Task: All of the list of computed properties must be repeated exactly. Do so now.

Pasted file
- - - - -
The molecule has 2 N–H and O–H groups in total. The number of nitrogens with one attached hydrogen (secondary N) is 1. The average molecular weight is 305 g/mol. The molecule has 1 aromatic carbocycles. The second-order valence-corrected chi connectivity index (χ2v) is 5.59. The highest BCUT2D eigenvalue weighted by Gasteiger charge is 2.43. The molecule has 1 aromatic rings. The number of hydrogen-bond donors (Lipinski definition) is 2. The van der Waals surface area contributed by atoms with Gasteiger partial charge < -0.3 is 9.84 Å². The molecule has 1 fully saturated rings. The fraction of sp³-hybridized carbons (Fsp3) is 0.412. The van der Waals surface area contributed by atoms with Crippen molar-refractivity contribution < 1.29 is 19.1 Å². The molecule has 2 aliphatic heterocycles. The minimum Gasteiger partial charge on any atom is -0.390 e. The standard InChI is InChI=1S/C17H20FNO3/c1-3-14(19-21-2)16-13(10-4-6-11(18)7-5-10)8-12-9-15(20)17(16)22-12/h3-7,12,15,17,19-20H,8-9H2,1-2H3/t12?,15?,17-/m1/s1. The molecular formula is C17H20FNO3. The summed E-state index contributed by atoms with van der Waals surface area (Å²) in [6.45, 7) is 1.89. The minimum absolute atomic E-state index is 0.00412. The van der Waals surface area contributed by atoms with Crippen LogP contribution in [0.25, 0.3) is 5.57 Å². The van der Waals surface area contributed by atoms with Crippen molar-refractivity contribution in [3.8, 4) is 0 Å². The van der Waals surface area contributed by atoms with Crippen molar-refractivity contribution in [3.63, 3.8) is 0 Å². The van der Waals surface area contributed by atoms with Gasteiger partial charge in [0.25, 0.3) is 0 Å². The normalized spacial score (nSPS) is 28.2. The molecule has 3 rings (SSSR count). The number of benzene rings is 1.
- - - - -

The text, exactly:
The molecule has 2 N–H and O–H groups in total. The number of nitrogens with one attached hydrogen (secondary N) is 1. The average molecular weight is 305 g/mol. The molecule has 1 aromatic carbocycles. The second-order valence-corrected chi connectivity index (χ2v) is 5.59. The highest BCUT2D eigenvalue weighted by Gasteiger charge is 2.43. The molecule has 1 aromatic rings. The number of hydrogen-bond donors (Lipinski definition) is 2. The van der Waals surface area contributed by atoms with Gasteiger partial charge < -0.3 is 9.84 Å². The molecule has 1 fully saturated rings. The fraction of sp³-hybridized carbons (Fsp3) is 0.412. The van der Waals surface area contributed by atoms with Crippen molar-refractivity contribution < 1.29 is 19.1 Å². The molecule has 2 aliphatic heterocycles. The minimum Gasteiger partial charge on any atom is -0.390 e. The standard InChI is InChI=1S/C17H20FNO3/c1-3-14(19-21-2)16-13(10-4-6-11(18)7-5-10)8-12-9-15(20)17(16)22-12/h3-7,12,15,17,19-20H,8-9H2,1-2H3/t12?,15?,17-/m1/s1. The molecular formula is C17H20FNO3. The summed E-state index contributed by atoms with van der Waals surface area (Å²) in [6.45, 7) is 1.89. The minimum absolute atomic E-state index is 0.00412. The van der Waals surface area contributed by atoms with Crippen LogP contribution in [0.25, 0.3) is 5.57 Å². The van der Waals surface area contributed by atoms with Crippen molar-refractivity contribution in [3.8, 4) is 0 Å². The van der Waals surface area contributed by atoms with Crippen molar-refractivity contribution in [3.63, 3.8) is 0 Å². The van der Waals surface area contributed by atoms with Gasteiger partial charge in [0.25, 0.3) is 0 Å². The normalized spacial score (nSPS) is 28.2. The molecule has 3 rings (SSSR count). The number of benzene rings is 1.